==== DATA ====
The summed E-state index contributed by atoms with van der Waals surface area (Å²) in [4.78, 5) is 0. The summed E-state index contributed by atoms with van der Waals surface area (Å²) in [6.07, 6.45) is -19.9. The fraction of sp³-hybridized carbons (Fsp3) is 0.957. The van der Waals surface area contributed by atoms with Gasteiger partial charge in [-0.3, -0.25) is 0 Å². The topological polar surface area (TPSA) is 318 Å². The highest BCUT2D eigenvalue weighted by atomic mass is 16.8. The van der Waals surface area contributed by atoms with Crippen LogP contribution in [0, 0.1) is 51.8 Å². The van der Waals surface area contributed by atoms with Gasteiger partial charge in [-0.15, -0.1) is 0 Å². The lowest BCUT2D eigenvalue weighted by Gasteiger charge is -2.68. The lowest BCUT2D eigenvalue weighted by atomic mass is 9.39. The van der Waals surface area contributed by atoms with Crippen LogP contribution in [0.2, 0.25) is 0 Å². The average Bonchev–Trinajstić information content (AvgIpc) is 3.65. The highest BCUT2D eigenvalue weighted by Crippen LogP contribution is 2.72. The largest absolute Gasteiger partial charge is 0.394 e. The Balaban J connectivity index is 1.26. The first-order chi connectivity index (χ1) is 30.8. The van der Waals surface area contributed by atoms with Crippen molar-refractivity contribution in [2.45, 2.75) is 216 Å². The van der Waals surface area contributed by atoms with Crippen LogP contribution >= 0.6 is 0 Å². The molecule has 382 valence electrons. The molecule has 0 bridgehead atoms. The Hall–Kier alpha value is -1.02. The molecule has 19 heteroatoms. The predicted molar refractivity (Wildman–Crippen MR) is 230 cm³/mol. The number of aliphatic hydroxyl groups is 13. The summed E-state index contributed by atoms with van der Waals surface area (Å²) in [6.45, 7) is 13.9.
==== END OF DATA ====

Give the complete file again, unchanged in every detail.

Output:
The summed E-state index contributed by atoms with van der Waals surface area (Å²) in [4.78, 5) is 0. The summed E-state index contributed by atoms with van der Waals surface area (Å²) in [6.07, 6.45) is -19.9. The fraction of sp³-hybridized carbons (Fsp3) is 0.957. The van der Waals surface area contributed by atoms with Gasteiger partial charge in [-0.3, -0.25) is 0 Å². The topological polar surface area (TPSA) is 318 Å². The highest BCUT2D eigenvalue weighted by atomic mass is 16.8. The van der Waals surface area contributed by atoms with Crippen LogP contribution in [0, 0.1) is 51.8 Å². The van der Waals surface area contributed by atoms with Gasteiger partial charge in [-0.15, -0.1) is 0 Å². The lowest BCUT2D eigenvalue weighted by Gasteiger charge is -2.68. The lowest BCUT2D eigenvalue weighted by atomic mass is 9.39. The van der Waals surface area contributed by atoms with Crippen LogP contribution in [0.2, 0.25) is 0 Å². The average Bonchev–Trinajstić information content (AvgIpc) is 3.65. The highest BCUT2D eigenvalue weighted by Crippen LogP contribution is 2.72. The largest absolute Gasteiger partial charge is 0.394 e. The Balaban J connectivity index is 1.26. The first-order chi connectivity index (χ1) is 30.8. The van der Waals surface area contributed by atoms with Crippen molar-refractivity contribution in [2.45, 2.75) is 216 Å². The van der Waals surface area contributed by atoms with Crippen LogP contribution >= 0.6 is 0 Å². The molecule has 382 valence electrons. The molecule has 0 bridgehead atoms. The Hall–Kier alpha value is -1.02. The molecule has 19 heteroatoms. The predicted molar refractivity (Wildman–Crippen MR) is 230 cm³/mol. The number of aliphatic hydroxyl groups is 13. The summed E-state index contributed by atoms with van der Waals surface area (Å²) in [6.45, 7) is 13.9.